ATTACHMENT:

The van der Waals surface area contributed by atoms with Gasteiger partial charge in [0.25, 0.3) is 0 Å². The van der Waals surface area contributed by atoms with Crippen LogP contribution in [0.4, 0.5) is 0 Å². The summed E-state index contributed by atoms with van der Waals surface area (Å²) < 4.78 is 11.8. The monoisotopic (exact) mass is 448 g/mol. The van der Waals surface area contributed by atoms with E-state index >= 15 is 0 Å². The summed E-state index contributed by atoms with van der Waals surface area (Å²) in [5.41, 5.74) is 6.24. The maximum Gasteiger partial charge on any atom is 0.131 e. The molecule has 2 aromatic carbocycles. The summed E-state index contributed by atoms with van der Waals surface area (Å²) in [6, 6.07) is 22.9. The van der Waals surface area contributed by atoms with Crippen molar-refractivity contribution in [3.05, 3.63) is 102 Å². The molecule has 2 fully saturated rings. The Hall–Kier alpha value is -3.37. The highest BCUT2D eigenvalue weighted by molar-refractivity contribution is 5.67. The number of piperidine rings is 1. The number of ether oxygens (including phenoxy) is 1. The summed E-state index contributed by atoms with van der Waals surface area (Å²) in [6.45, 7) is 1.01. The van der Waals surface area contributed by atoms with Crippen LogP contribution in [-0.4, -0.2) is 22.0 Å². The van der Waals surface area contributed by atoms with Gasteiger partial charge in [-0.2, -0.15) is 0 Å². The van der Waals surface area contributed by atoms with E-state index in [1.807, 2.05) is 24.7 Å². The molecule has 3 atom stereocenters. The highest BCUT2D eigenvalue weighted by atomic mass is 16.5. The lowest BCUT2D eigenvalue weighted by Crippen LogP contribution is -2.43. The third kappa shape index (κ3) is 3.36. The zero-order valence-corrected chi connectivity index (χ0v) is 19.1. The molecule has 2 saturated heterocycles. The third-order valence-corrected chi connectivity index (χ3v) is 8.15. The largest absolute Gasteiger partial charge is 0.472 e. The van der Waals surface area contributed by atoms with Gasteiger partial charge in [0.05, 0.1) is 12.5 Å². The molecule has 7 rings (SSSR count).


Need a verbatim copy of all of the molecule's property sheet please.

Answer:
The van der Waals surface area contributed by atoms with Gasteiger partial charge in [0.25, 0.3) is 0 Å². The van der Waals surface area contributed by atoms with Crippen LogP contribution in [0.4, 0.5) is 0 Å². The summed E-state index contributed by atoms with van der Waals surface area (Å²) < 4.78 is 11.8. The monoisotopic (exact) mass is 448 g/mol. The van der Waals surface area contributed by atoms with E-state index >= 15 is 0 Å². The summed E-state index contributed by atoms with van der Waals surface area (Å²) in [5.41, 5.74) is 6.24. The maximum Gasteiger partial charge on any atom is 0.131 e. The molecule has 2 aromatic carbocycles. The summed E-state index contributed by atoms with van der Waals surface area (Å²) in [6, 6.07) is 22.9. The van der Waals surface area contributed by atoms with Crippen molar-refractivity contribution in [3.05, 3.63) is 102 Å². The molecule has 2 fully saturated rings. The Hall–Kier alpha value is -3.37. The highest BCUT2D eigenvalue weighted by molar-refractivity contribution is 5.67. The number of piperidine rings is 1. The number of ether oxygens (including phenoxy) is 1. The summed E-state index contributed by atoms with van der Waals surface area (Å²) in [6.45, 7) is 1.01. The van der Waals surface area contributed by atoms with Crippen LogP contribution in [-0.4, -0.2) is 22.0 Å². The van der Waals surface area contributed by atoms with Gasteiger partial charge in [-0.2, -0.15) is 0 Å². The van der Waals surface area contributed by atoms with E-state index in [1.807, 2.05) is 24.7 Å². The molecule has 3 atom stereocenters. The highest BCUT2D eigenvalue weighted by atomic mass is 16.5. The lowest BCUT2D eigenvalue weighted by Crippen LogP contribution is -2.43. The third kappa shape index (κ3) is 3.36. The zero-order valence-corrected chi connectivity index (χ0v) is 19.1. The molecule has 2 saturated heterocycles. The third-order valence-corrected chi connectivity index (χ3v) is 8.15. The largest absolute Gasteiger partial charge is 0.472 e. The van der Waals surface area contributed by atoms with Gasteiger partial charge in [0.05, 0.1) is 12.5 Å². The molecule has 7 rings (SSSR count).